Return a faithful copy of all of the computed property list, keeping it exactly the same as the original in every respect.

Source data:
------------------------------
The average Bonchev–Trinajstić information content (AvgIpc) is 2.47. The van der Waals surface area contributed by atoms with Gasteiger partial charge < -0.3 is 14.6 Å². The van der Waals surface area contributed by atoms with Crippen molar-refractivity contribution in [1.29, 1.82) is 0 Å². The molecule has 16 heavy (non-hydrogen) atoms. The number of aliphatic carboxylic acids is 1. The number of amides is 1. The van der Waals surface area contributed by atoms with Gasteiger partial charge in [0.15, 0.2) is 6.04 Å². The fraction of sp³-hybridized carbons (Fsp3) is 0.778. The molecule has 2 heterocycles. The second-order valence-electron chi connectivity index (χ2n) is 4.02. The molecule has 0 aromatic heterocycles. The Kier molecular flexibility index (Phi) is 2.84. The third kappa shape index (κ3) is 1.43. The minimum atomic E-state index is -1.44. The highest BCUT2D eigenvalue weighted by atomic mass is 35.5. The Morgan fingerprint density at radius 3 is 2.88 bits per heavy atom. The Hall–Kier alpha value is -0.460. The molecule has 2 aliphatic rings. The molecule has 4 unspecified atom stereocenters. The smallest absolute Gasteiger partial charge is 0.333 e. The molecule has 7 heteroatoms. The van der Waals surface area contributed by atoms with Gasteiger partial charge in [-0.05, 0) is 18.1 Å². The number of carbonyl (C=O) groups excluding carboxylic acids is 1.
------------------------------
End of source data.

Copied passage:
The average Bonchev–Trinajstić information content (AvgIpc) is 2.47. The van der Waals surface area contributed by atoms with Gasteiger partial charge < -0.3 is 14.6 Å². The van der Waals surface area contributed by atoms with Crippen molar-refractivity contribution in [1.29, 1.82) is 0 Å². The molecule has 16 heavy (non-hydrogen) atoms. The number of aliphatic carboxylic acids is 1. The number of amides is 1. The van der Waals surface area contributed by atoms with Gasteiger partial charge in [0.15, 0.2) is 6.04 Å². The fraction of sp³-hybridized carbons (Fsp3) is 0.778. The molecule has 2 heterocycles. The second-order valence-electron chi connectivity index (χ2n) is 4.02. The molecule has 0 aromatic heterocycles. The Kier molecular flexibility index (Phi) is 2.84. The third kappa shape index (κ3) is 1.43. The minimum atomic E-state index is -1.44. The highest BCUT2D eigenvalue weighted by atomic mass is 35.5. The Morgan fingerprint density at radius 3 is 2.88 bits per heavy atom. The Hall–Kier alpha value is -0.460. The molecule has 2 aliphatic rings. The molecule has 4 unspecified atom stereocenters. The smallest absolute Gasteiger partial charge is 0.333 e. The molecule has 7 heteroatoms. The van der Waals surface area contributed by atoms with Gasteiger partial charge in [-0.05, 0) is 18.1 Å². The number of carbonyl (C=O) groups excluding carboxylic acids is 1.